The cast and director give it everything they have, but it's ultimately a play of 2 halves: all action in the first half and all stillness in the second. Whilst enjoyable, the audience gets very restive as it progresses; Bailey / Dudley's extravagant vision does enliven things, but also means that much of the first act poetry is lost in the visual clutter. But then again Timon needs something to enliven it... - DGR
27 Aug 08
Timon of Athens was probably an incomplete collaboration with Thomas Middleton and it is not difficult to see why it is one of Shakespeare's least performed plays. The first half is entertaing enough as Timon squanders his fortune and exiles himself when his "friends" desert him. The second half doesn't really go anywhere, just Timon starving to death and allowing a fellow exile to carry out a less than satisfactory revenge against the Athenians. Lucy Bailey and William Dudley try hard with some Cirque du Soleil style crows swinging from the net strung from the roof and a revolting scene which threatens to out-gross Titus Andronicus from 2006. Simon Paisley Day is excellent as Timon but even he cannot make us care about such an empty character. I suspect that if the play was not attributed, at least in part, to Shakespeare it would have disappeared into obscurity. - David Baxter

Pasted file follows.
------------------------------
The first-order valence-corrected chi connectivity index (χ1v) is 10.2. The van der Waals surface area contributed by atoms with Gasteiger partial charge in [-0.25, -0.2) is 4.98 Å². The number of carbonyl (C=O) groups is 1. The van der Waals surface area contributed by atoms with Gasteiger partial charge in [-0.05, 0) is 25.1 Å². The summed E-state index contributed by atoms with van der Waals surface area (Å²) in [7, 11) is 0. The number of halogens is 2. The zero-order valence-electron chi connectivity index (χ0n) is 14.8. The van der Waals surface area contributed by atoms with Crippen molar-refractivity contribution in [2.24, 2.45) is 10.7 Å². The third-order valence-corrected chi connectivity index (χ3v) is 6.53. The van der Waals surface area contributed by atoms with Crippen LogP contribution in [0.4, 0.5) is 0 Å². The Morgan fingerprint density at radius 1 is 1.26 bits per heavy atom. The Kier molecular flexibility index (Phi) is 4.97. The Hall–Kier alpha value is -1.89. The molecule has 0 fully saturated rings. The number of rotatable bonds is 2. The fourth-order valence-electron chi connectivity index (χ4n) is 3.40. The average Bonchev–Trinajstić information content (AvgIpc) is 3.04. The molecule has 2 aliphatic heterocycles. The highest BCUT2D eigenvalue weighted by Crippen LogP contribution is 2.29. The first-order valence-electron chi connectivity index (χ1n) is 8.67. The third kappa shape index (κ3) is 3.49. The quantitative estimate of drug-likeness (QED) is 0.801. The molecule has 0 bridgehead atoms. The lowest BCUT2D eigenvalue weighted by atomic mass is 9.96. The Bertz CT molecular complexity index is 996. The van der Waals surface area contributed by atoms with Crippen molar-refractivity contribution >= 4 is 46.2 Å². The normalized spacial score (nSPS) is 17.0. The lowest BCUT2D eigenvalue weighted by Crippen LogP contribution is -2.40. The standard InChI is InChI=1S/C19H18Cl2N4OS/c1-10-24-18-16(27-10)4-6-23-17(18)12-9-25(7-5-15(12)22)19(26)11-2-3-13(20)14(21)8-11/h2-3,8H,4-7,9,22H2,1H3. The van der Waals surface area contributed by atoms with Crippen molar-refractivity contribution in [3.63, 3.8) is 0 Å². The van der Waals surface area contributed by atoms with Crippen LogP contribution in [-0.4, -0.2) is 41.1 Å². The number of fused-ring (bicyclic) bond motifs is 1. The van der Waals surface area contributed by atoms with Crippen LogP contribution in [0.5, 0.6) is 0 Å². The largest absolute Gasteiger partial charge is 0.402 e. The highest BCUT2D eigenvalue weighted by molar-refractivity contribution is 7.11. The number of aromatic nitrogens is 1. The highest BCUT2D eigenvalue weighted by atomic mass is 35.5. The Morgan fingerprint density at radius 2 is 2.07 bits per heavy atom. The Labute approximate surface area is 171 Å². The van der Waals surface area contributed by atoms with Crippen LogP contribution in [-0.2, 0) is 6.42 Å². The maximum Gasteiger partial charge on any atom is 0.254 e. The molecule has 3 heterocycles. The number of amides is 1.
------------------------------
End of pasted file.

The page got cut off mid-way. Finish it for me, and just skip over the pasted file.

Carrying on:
05 Aug 08
Lucy Bailey has largely managed to do for this play what she did for Titus Andronicus; take one of the lesser works of the canon and turn it into something solid, even if this one isn't as spectacular as her Titus.
Personally, I would have thought that the Globe would be the last place where you'd be subjected to the fad of the moment, the excessive use of ropework, but apparently not. Some can be an interesting addition, but it's way overdone here, with a huge netting covering the entire space of the Globe's interior, with people crawling around on it and at times swinging up and down from it on bungy chords. Honestly, I'm not joking. It's at times extremely annoying, and it's often distracting, not to mention interfering with the communication of the text itself.
Which is a shame, for this production has some excellent aspects to it, with the first half being very good, particularly the sumptuous feast at Timons house, with one of the most enthusiastically performed food fights I've seen. Other bits are less to my taste, such as the insertion of a bit of physical comedy, in the form of fake faeces, into the bitter sequence where Timon's old hangers on come to search him out in the wilderness, once they've heard that he now has gold again. About 3.5 stars I'd say at the moment, but as it's still in previews it might improve on that.
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